A Farewell To Chris Cooley And Captain Chaos
Chris Cooley, the long-time tight end and fan favorite of the Washington Redskins, recently announced his “retirement” — or rather his intention not to play anymore (he hasn’t filed official retirement papers) — and his signing with Red Zebra Broadcasting, better known as Dan Snyder Radio in the D.C. region. The announcement certainly marks the end of an era in ‘Skins football, but Cooley’s athletic talent might be equaled by his skills with a microphone in front of his face. Without uttering a single word, Cooley immediately increases the entertainment value of the team’s radio coverage. He’ll be a natural, so that’s that. As is the case so often, the star player is now a broadcaster.
Not quite. I’m not going to let Cooley transition so quietly and without a bit more ceremony and reflection.
Cooley was just a few years ahead of his time. Drafted by the Washington Redskins in the third round of the 2004 NFL Draft, the Utah State product arrived in the NFL at a time when pass-catching tight ends were still used only as accentuating features of passing attacks. Now, talents like Cooley are centerpieces of NFL offenses. Amassing 429 catches in his nine professional seasons, good for fifth all-time in ‘Skins history, Cooley certainly got his share of looks. However, he was consistently and maddeningly underutilized in the red zone. At 6-2 and over 250lbs, he played during a period where the team had no legitimate red zone target, catching only 33 touchdowns and never managing more than eight in a single season. In 2010, he tallied a paltry three scores on 77 receptions. Those are numbers befitting a minute slot receiver; not a big, ornery and sticky-fingered tight end.
Cooley’s career stats were also retarded by mediocre quarterback play. Cooley snagged balls from the likes of Mark Brunell (well beyond his prime), Todd Collins, Jason Campbell, Rex Grossman and the D.C. version of Donovan McNabb (think disinterested and allegedly cardiovascular-y … challenged). By the time the team got around to securing an elite talent at quarterback (someone named Robert Griffin III), Cooley’s knees were shot. He may now have a front row seat to 2013 draftee Jordan Reed becoming the tight end he always knew he could be.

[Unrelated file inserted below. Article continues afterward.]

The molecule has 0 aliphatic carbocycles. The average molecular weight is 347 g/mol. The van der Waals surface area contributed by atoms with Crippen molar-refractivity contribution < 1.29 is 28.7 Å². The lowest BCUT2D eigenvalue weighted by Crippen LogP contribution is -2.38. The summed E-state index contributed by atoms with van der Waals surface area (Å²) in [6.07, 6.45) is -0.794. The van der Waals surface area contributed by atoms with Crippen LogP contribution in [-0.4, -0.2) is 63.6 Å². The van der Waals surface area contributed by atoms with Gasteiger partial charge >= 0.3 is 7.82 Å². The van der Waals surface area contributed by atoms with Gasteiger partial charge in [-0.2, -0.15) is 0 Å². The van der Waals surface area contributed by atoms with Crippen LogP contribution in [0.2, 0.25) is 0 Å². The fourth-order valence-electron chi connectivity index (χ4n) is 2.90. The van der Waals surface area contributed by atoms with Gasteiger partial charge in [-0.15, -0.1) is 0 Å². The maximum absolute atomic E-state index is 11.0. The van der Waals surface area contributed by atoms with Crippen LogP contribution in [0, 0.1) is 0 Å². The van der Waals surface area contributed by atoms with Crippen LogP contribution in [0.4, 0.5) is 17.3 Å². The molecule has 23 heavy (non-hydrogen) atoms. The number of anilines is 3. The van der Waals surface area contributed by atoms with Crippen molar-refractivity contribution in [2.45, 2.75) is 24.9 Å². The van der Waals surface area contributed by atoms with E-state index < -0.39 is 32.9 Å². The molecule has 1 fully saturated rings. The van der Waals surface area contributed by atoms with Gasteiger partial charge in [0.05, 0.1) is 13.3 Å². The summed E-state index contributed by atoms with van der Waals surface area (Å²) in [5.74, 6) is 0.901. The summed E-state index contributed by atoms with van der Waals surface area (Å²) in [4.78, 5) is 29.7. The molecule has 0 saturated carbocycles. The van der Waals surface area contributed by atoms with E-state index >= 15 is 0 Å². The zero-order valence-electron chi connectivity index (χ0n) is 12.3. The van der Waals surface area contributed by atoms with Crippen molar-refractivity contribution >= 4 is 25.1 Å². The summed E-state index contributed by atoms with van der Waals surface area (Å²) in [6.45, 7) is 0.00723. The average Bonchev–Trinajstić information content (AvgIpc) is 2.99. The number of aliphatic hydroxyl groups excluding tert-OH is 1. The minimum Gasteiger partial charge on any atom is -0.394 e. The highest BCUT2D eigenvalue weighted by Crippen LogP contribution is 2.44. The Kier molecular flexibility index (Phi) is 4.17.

So in a slightly different circumstance, Cooley could have been a Hall of Famer and the latest in a long line of greats in ‘Skins history, right? I’ll answer that question with a confounding term that sums up Cooley’s career: maybe. Cooley endeared himself to ‘Skins fans with a goofy, beer-drinking and “I am every man” attitude. He was an eccentric and a modern day John Riggins (right down to the long, curly, afro-worthy locks he sported for a time). He married a former ‘Skins cheerleader and even tried to negotiate a stipend of beer into his last contract with the team (that’s right out of the Riggo manual for contract negotiations and winning over the crowd). It was a cute act, but it sometimes left you wondering if he was really all in, and if he could be serious enough, for long enough, to lead the team beyond a token playoff appearance and a record more than a game or two above .500. Even the source of his career-altering knee issues left his most ardent supporters perplexed. Cooley himself admitted to sustaining damage to his meniscus after a teammate’s wife kicked him in the knee in a limousine after a night on the town. The injury required surgery, and Cooley never fully recovered.
The hard, cold truth is Cooley fell a little short of expectations, and won just a single playoff game in his career … one. While his act was Riggins-esque, his output wasn’t. Is that Cooley’s fault? Not entirely, but you wonder if the fact that, win or lose, the post-game beer would be cold (literally and figuratively) tempered Cooley’s drive just ever so slightly. Maybe that’s fair; maybe it’s not. There’s that word again: maybe.
Here’s what I do know: Cooley, or “Captain Chaos” as he was known, was unique and a whole lot of fun. He was one of the better players on many not-so-talented ‘Skins teams, and his absence will dull the locker room atmosphere. But the radio gig offers a nice glide-slope into (hopefully) a long-term relationship with the team. Still, had a 22-year-old Chris Cooley come along a decade later and landed in today’s game with RGIII, he could have been among the franchise’s very best and potentially a Hall-of-Fame player. Well … maybe.